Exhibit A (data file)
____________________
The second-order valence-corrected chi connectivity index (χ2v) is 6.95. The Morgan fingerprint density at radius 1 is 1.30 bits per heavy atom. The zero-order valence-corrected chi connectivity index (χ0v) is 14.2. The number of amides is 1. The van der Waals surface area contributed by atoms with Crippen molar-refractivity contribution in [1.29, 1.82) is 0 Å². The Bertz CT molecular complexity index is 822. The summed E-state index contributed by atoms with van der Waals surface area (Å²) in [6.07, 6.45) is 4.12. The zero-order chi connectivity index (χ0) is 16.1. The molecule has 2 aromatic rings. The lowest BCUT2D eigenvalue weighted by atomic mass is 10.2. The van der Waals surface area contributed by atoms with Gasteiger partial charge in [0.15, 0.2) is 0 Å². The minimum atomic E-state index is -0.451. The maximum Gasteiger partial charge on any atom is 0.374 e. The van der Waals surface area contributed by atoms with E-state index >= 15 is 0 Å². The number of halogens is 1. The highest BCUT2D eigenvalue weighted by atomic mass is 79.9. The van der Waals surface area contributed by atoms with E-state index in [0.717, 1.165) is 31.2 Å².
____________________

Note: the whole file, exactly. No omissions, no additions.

The second-order valence-corrected chi connectivity index (χ2v) is 6.95. The Morgan fingerprint density at radius 1 is 1.30 bits per heavy atom. The zero-order valence-corrected chi connectivity index (χ0v) is 14.2. The number of amides is 1. The van der Waals surface area contributed by atoms with Crippen molar-refractivity contribution in [1.29, 1.82) is 0 Å². The Bertz CT molecular complexity index is 822. The summed E-state index contributed by atoms with van der Waals surface area (Å²) in [6.07, 6.45) is 4.12. The zero-order chi connectivity index (χ0) is 16.1. The molecule has 2 aromatic rings. The lowest BCUT2D eigenvalue weighted by atomic mass is 10.2. The van der Waals surface area contributed by atoms with Gasteiger partial charge in [0.15, 0.2) is 0 Å². The minimum atomic E-state index is -0.451. The maximum Gasteiger partial charge on any atom is 0.374 e. The van der Waals surface area contributed by atoms with E-state index >= 15 is 0 Å². The number of halogens is 1. The highest BCUT2D eigenvalue weighted by atomic mass is 79.9. The van der Waals surface area contributed by atoms with E-state index in [0.717, 1.165) is 31.2 Å².